So today I went onsite again and wondered why there were so few cars in the auditorium parking lot and why the place was totally dark when I went in, and then I talked to a bunch of people sitting in cubicles in the lobby who said it had been closed for the weekend. Turns out they were the public affairs office guys all camping in the auditorium building while their building was being renovated, so I hung out and watched their TVs with the official NASA feeds. If I can convince my manager to let me sit behind the consoles next launch (just to watch, since I probably still won't be certified), this might be the last time I see one on live TV.
posted by casarkos 16 March | 00:11
I saw a shuttle go once years ago, and I recall it being extremely bright. Did it seem that way to you? I may be misremembering.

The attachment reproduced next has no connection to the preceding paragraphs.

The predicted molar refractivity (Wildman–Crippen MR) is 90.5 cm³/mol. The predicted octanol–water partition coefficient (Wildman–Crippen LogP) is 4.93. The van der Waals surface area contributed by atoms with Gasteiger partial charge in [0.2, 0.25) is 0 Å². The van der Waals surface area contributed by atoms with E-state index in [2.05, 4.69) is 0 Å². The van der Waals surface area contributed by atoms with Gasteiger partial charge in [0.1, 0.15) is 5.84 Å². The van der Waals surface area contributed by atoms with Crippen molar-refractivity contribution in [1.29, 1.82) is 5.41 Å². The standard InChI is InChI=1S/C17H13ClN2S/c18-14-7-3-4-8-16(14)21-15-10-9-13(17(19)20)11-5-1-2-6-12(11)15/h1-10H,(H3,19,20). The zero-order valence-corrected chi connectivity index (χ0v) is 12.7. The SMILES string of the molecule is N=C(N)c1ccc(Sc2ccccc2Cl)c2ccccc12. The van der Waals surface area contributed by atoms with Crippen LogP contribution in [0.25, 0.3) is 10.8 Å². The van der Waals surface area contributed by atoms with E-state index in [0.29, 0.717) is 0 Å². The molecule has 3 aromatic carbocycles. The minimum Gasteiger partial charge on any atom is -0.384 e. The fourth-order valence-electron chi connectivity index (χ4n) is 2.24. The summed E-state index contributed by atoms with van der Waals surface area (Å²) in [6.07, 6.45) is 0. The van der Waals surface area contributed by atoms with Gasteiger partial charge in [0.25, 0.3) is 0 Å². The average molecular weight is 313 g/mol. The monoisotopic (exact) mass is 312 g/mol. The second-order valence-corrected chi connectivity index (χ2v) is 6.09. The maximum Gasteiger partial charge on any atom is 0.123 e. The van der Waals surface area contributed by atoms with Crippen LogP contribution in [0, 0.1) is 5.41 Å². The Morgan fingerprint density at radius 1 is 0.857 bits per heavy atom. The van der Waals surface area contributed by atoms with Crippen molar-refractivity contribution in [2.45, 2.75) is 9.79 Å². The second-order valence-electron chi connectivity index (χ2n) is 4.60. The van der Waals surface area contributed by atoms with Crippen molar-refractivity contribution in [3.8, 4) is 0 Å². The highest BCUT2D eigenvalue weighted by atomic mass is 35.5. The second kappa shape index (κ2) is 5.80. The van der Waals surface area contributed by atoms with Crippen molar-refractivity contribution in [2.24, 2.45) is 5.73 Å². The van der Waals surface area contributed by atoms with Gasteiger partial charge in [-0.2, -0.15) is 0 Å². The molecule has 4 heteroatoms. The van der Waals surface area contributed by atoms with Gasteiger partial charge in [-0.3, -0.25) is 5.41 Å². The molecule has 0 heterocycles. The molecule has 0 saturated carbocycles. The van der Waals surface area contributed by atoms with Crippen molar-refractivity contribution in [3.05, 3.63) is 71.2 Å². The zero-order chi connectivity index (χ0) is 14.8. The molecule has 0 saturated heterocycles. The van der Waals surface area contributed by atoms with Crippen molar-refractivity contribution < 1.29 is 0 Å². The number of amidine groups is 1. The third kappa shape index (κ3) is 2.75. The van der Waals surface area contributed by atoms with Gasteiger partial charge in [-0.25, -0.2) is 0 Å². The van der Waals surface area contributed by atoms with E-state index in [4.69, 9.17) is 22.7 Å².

When I was a kid, visiting relatives in Orlando, someone said the Saturn V launches were incredible. Wish I could have seen one of those.
posted by DarkForest 16 March | 00:22
Odd coincidence - This morning I was reading up on the Shuttles on Wikipedia (wasn't sure how many there were and which ones were still in use).*

I sure hope I get to see one before the project ends next year. We're hoping to make it to Florida next year so I'll have to keep the launch dates in mind when scheduling the trip.

The info about Orion, the follow-up program, was pretty interesting as well.

* There are/were six, one of which, Enterprise, never made it to outer space (and is now in the Smithsonian) and three still in use (Discovery, Atlantis, Endeavour); Challenger and Columbia being, of course, the two that didn't make it home.
posted by deborah 16 March | 01:42
Yes, Darkforest. It is extremely bright. A very bright, burning torpedo.

I'm planning on driving down for every launch before the retirement of the program. For some reason I'm getting nostalgic and sad that it will be ending.

casarkos, I forget where you work, or maybe I never knew, but that sounds very cool.